5 Chronic Pelvic Pain Disorders

5 Chronic Pelvic Pain Disorders

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“Why am I experiencing pain?” For vulva-owners, that can sometimes be a difficult question to answer as pelvic pain is a symptom of many different disorders related to female organs. When the causes you are not clear, health care providers may attempt to pin-point through a process of elimination using tests like pelvic exams, ultrasounds, imaging scans, biopsies, etc. Here’s a quick snapshot of five different conditions that may result in pelvic pain:

What is adenomyosis?

Adenomyosis occurs when the tissues lining the inside of the uterus grow into the outer muscular wall of the uterus. The added tissues can enlarge the uterus, resulting in abnormal bleeding and heavier, painful periods. This condition is more common among vulva-owners who have had children and usually resolves after menopause.

What is dyspareunia?

Dyspareunia is when pain is experienced during sexual intercourse. Many vulva-owners are led to believe that pain with sex is normal, but it is not. It is a medical condition that can be treated. Ten common causes of dyspareunia include: low estrogen/GSM, hormonal contraception, vaginal infections, pelvic floor muscle spasms, vestibulodynia, scar tissue, vulvar skin conditions, endometriosis, bladder pain, and mechanical or technique issues. 

What is painful bladder syndrome?

Painful bladder syndrome (PBS), sometimes referred to as interstitial cystitis, is a chronic condition where there is frequency, pain, and even blood in urine. With this condition, the pelvic nerve signals that create the urge to urinate are impaired causing a more frequent need to urinate with smaller volumes of urine. PBS is diagnosed when urinary tract infections and bladder cancer have been ruled out.

What is vulvodynia?

Vulvodynia is a nerve pain condition of the vulva. The pain can be anywhere on the vulva including the vestibule (entrance of the vagina), clitoris or superficial tissues. The nerve pain associated with this condition is often described as a “burning” sensation. When the pain is not noticeable until the area is touched, the condition is called “provoked vulvodynia.” If the pain is constant or comes and goes with no connection to touch, the condition is called “spontaneous vulvodynia.”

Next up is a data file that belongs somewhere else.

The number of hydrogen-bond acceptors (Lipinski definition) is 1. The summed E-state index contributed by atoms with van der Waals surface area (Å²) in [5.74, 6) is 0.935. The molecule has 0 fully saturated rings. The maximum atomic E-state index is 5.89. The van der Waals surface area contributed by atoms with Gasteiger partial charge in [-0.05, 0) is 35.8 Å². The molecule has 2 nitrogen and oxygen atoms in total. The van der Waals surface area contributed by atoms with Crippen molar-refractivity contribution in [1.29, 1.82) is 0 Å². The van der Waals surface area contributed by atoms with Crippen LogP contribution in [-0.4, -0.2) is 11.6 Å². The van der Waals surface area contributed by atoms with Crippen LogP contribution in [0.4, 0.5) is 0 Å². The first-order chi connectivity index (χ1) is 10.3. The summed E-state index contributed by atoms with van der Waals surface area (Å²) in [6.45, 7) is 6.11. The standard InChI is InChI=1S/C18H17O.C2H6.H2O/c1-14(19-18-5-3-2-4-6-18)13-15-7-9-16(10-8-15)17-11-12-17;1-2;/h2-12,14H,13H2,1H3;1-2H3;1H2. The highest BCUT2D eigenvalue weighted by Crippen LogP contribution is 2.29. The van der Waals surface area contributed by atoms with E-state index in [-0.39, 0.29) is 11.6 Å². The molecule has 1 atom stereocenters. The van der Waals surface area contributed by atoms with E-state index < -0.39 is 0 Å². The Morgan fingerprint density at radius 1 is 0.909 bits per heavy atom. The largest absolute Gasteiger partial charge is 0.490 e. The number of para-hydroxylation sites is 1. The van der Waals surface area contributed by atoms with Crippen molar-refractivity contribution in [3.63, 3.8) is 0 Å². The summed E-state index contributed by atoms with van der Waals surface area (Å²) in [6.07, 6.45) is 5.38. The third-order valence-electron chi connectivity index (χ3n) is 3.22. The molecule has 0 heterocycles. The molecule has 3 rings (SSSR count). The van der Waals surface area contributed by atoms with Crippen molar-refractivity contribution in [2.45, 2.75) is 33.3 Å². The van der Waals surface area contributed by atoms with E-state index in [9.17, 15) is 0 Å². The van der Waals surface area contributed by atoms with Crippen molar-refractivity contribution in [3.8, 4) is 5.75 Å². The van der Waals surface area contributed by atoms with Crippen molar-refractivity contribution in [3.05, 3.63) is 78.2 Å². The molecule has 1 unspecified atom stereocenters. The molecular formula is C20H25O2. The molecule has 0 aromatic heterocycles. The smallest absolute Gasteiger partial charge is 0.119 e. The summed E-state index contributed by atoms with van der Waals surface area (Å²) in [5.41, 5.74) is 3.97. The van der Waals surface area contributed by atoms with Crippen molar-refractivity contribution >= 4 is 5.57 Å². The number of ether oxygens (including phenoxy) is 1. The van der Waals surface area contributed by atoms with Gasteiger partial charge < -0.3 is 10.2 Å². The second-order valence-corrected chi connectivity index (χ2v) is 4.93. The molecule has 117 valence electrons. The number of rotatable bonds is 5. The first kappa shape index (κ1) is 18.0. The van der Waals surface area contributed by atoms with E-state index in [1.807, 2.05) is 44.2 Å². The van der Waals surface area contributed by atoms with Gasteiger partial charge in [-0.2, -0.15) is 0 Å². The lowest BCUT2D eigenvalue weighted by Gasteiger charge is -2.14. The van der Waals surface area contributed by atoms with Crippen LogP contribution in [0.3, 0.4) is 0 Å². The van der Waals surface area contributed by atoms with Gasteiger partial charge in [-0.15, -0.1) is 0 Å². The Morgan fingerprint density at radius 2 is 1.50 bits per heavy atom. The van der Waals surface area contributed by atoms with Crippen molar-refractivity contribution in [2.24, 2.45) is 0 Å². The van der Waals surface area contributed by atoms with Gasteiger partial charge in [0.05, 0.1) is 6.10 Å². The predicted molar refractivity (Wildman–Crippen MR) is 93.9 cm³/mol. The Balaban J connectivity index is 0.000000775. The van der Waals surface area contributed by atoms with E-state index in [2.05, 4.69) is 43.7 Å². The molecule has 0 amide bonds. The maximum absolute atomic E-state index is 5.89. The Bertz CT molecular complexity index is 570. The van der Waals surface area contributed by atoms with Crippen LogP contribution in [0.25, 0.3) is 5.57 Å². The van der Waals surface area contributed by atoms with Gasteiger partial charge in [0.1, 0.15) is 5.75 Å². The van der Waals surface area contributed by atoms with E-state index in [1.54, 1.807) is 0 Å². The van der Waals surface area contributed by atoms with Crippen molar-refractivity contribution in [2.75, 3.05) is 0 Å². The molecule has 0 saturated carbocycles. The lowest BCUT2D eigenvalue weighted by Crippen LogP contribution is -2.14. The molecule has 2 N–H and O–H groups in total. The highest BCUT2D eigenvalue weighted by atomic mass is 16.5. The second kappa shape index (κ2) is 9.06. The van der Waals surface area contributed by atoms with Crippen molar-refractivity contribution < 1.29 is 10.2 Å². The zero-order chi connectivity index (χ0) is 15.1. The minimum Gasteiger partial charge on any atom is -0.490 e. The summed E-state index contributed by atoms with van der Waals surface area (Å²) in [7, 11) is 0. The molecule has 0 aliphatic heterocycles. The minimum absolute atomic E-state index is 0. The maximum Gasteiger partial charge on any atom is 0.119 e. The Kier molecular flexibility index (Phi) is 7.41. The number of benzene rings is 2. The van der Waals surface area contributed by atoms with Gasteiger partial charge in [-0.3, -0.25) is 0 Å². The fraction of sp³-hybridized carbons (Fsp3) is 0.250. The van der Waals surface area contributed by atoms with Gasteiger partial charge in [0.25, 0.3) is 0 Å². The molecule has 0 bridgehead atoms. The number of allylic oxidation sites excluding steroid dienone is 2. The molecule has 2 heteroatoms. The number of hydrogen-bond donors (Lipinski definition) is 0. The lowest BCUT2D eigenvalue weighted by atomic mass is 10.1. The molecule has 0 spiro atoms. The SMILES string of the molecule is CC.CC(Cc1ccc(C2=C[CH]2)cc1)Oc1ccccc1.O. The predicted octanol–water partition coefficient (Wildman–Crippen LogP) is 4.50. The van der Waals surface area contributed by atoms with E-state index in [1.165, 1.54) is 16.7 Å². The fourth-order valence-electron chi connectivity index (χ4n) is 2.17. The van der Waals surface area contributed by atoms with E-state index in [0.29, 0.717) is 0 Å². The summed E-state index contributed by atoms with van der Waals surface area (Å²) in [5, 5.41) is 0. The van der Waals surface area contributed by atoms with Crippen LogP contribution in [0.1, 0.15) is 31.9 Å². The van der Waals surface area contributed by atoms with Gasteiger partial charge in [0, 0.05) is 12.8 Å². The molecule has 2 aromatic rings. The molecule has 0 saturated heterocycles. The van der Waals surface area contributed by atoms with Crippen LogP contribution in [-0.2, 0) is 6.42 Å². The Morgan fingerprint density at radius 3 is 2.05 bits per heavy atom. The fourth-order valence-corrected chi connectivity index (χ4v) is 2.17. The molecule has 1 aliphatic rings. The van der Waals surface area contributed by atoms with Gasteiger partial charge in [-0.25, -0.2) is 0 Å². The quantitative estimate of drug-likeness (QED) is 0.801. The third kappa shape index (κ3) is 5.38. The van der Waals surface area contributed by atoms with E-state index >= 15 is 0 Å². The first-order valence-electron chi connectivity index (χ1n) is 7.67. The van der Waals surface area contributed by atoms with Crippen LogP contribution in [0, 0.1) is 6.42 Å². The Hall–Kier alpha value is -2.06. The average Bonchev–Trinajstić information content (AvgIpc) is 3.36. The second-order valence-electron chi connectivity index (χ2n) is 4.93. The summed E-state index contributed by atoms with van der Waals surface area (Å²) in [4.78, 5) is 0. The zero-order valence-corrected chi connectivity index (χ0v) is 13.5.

What is genitourinary syndrome of menopause?

Genitourinary syndrome of menopause (GSM) is the thinning, drying and inflammation of the vaginal walls that may occur due to reduced estrogen levels after menopause. Estrogen increases blood flow to tissues in the vulva and bladder, which help maintain strength and elasticity. As levels drop, the tissues can become more fragile, thinner, dryer and lose the ability to stretch. While the vagina and vestibule are rich with estrogen receptors, there are also estrogen receptors in the clitoris, labia, urethra and bladder. As such, this condition includes vaginal atrophy as well as accompanying urinary symptoms.

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Although some of these conditions do not have cures, there are many therapies available to ease pelvic pain related to them. The Femme Flexor is one such instrument that can help restore the strength and health of pelvic floor muscles within the vagina that have been impacted due to pelvic pain disorders. Talk to you health care practitioner about your specific pelvic pain and whether the Femme Flexor is an appropriate tool for your rehabilitation needs!

SOURCES

Mayo Foundation for Medical Education and Research. 2021. https://www.mayoclinic.org/diseases-conditions/

Gunter, Dr. Jen. “The Vagina Bible: The vulva and the vagina - separating the myth from the medicine.” Toronto. Random House Canada Limited, 2019. 

 


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